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Publication Date
19 February 2021

New Insights in Climate Science in 2020

A better understanding of Earth’s climate sensitivity is among the past year's most important climate change-related research findings.
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A large team of researchers has synthesized the past year’s top 10 findings across the interdisciplinary arena of climate change science in an effort to provide science-based insights that should guide climate policy. Among the 10 new scientific insights identified via expert, elicitation is a substantial increase in clarity regarding climate sensitivity—the equilibrated response of global surface temperature to doubled atmospheric carbon dioxide. Specifically, the likely range of climate sensitivity has now been narrowed from 1.5–4.5°C in the most recent IPCC assessment to 2.3–4.5°C by a new, comprehensive analysis of evidence from climate feedback processes, the historical record, and the paleoclimate record (Sherwood et al., 2020). 


The 10 new insights are of critical importance for evidence-based policymaking. Among these, narrowing the bounds on climate sensitivity represents substantial progress on a long-standing uncertainty in climate science, largely ruling out low climate sensitivities that would imply reduced urgency in reducing carbon emissions while also largely ruling out high sensitivities that would imply that attempts to mitigate climate change are futile. The resultant scientific horizon scan forms the basis of a wider research synthesis report provided annually to the United Nations Framework Convention on Climate Change Secretariat in connection with the Conferences of Parties.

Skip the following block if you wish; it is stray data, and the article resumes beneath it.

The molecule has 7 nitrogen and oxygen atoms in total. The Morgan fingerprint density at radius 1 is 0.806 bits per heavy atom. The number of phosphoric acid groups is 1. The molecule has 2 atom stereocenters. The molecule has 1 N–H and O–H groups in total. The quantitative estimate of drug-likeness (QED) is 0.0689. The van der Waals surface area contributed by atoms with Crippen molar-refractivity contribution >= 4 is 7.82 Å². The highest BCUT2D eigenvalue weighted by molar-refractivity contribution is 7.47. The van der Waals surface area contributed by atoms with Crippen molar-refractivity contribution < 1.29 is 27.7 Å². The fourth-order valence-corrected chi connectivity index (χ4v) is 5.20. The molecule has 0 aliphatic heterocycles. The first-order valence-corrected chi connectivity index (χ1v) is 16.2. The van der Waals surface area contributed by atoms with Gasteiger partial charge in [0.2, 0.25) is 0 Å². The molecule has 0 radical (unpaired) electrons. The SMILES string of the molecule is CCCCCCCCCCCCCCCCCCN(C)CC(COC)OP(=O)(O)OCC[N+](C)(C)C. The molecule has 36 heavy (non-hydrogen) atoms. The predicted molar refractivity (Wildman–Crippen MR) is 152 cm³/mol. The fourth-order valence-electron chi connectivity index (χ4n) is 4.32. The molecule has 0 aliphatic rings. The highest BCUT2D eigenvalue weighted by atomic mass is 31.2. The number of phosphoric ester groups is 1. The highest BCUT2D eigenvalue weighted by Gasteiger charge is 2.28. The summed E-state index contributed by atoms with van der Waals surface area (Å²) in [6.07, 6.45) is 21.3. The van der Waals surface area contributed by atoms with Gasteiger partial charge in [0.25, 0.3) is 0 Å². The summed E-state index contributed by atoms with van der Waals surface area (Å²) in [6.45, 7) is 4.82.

A synthesis is made of ten fields within climate science where there have been significant advances since mid-2019, through an expert elicitation process with broad disciplinary scope. Findings include: (1) a better understanding of equilibrium climate sensitivity; (2) abrupt thaw as an accelerator of carbon release from permafrost; (3) changes to global and regional land carbon sinks; (4) impacts of climate change on water crises, including equity perspectives; (5) adverse effects on mental health from climate change; (6) immediate effects on climate of the COVID-19 pandemic and requirements for recovery packages to deliver on the Paris Agreement; (7) suggested long-term changes to governance and a social contract to address climate change, learning from the current pandemic, (8) updated positive cost-benefit ratio and new perspectives on the potential for green growth in the short- and long-term perspective; (9) urban electrification as a strategy to move towards low-carbon energy systems and (10) rights-based litigation as an increasingly important method to address climate change, with recent clarifications on the legal standing and representation of future generations.

Point of Contact
Mark Zelinka
Lawrence Livermore National Laboratory (LLNL)
Funding Program Area(s)